As an American, it's easy to fall in love with automotive history and never spend a moment thinking about France. After all, we've got Ford, and General Motors. And Auburn, Checker, De Soto, Duesenberg, and Hudson. Packard, Studebaker, and Tucker, too. And then there are the people who made those companies what they are, mavericks and visionaries of myriad backgrounds. We got lucky. But let's not falsely assume that we were blazing the trail towards personal motorization alone.One of the more influential and interesting countries in the early days of the autocar was France. Not only did France crank out some of the most beautiful cars of the era, but they dominated racing and excelled at engineering. A few you might've heard of: Bugatti, Voisin, Delahaye, Talbot-Lago, Renault, and, of course, Citroën.
While every carmaker has its stories, the history of Citroën is the stuff of legend. Groundbreaking vehicles, pioneering technologies, and the man himself, André-Gustave Citroën. Citroën the man in part responsible for mass producing and bringing steel double-helical (herringbone) gears into the industrial age where they were used on the Titanic and served as the inspiration for Citroën's logo. He was also the visionary and driving force behind using the Eiffel Tower as advertising. For nine years between 1925 and 1934, 250,000 lights were employed to write "Citroën" down a side of the overhyped easel. Even the name Citroën has an interesting story. When his grandfather graduated from selling fruit under the surname Limoenman in Amsterdam to moving jewelry, he changed his name to Citroen, Dutch for lemon.
And that's just a glimpse of why we're here today. And that's why, smack in the middle of an industrial park in Oxnard, California, Peter Mullin has dedicated his museum, The Mullin Automotive Museum, to Citroën until Spring of 2018 with "Citroën: The Man, The Marque, The Mystique".
With photographer Drew Phillips in tow, we visited the museum for a docent-led tour the day we were scheduled to drive a lovely 1969.6 Citroën DS. Below are some highlights.
1919 Citroën Type A: Citroën's first car. Literally. Production number 1. At a time when European carmakers were selling bare chassis waiting to be shipped off to coachbuilders, Citroën went ahead and sold the whole car.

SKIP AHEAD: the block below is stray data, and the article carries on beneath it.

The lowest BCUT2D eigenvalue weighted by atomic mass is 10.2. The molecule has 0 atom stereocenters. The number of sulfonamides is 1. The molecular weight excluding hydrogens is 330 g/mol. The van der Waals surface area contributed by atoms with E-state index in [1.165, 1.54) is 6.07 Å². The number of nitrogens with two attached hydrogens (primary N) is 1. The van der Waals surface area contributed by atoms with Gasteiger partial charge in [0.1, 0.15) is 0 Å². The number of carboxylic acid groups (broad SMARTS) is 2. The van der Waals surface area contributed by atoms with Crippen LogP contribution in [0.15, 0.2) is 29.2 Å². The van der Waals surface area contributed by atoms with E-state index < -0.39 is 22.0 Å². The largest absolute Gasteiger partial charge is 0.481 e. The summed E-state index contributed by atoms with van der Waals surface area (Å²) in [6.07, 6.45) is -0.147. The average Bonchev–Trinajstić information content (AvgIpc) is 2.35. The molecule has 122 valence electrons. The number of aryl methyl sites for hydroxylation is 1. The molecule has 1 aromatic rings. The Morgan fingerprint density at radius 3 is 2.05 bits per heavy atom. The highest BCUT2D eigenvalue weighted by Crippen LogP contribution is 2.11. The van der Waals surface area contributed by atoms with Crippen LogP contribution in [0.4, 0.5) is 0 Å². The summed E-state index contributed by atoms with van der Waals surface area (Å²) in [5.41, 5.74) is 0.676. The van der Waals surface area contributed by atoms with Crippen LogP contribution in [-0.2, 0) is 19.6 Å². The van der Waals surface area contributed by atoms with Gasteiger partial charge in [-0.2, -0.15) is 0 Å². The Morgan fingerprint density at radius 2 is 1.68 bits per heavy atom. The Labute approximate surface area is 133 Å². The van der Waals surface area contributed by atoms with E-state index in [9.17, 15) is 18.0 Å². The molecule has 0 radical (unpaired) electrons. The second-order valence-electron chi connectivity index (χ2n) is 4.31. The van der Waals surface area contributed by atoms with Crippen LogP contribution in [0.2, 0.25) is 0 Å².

1935 Citroën 7C Traction Avant Cabriolet: The Traction Avant was the first front-drive mass-production car and one of the earliest cars to feature a monocoque chassis. You don't see a lot of convertible Traction Avants which is a shame. There's also a Traction Avant 11B Coupe with Rumble seat that is exceptionally rare and exceptionally cool.
1952 Citroën 2CV: Produced from 1949 to 1990 (yes, 1990), the 2CV story is well known. It was designed to be inexpensive, big enough that the driver could wear a hat, and compliant enough that the car could be loaded with eggs and driven through a field with no breakage. While there was significant demand for the 2CV, preference was given to farmers, midwives, doctors and veterinarians — especially artificial inseminators. This particular example has a 9 horsepower, two-cylinder engine.
1966 2CV Sahara: One of only 25 Saharas left, this car features all-wheel drive by way of two motors. A 425 cc flat-twin sits at each end of this DS and a fuel tank sits under each of the front seats. Somewhere a NHTSA dork suffered a minor stroke.
1957 Citroën DS19 Berline: You know we loves us some DS. There's nothing crazy with this DS, it's simply a near-perfect, 30,000 mile history lesson.
1973 Citroën DS23 Prestige: One of a handful of coachbulit DS's via Henri Chapron, think of this car like the Maybach to the normal DS's S-Class but with an even better interior.
Of course, there are more. More DSs, SMs, prototypes, prototypes with rotary engines, art, historical photographs and fantastically detailed info plaques for every car. The people behind the Mullin geek out over the details.
The Mullin should be on every car-person's list of must-visit attractions. The care and detail put into every aspect of the museum — the cars, the lighting, the facility, the organization, the art, the information, and brilliant docents — is unparalleled. For this exhibit, Mr. Mullin purchased each of the 48 Citroëns on display specifically for this reason. This museum is a labor of love and fanatical respect for history. In truth, it feels less like a car museum and more like a private art collection, complete with tour guides and handy wall plaques guaranteed to turn you into a Francophile, too. Bon Voyage!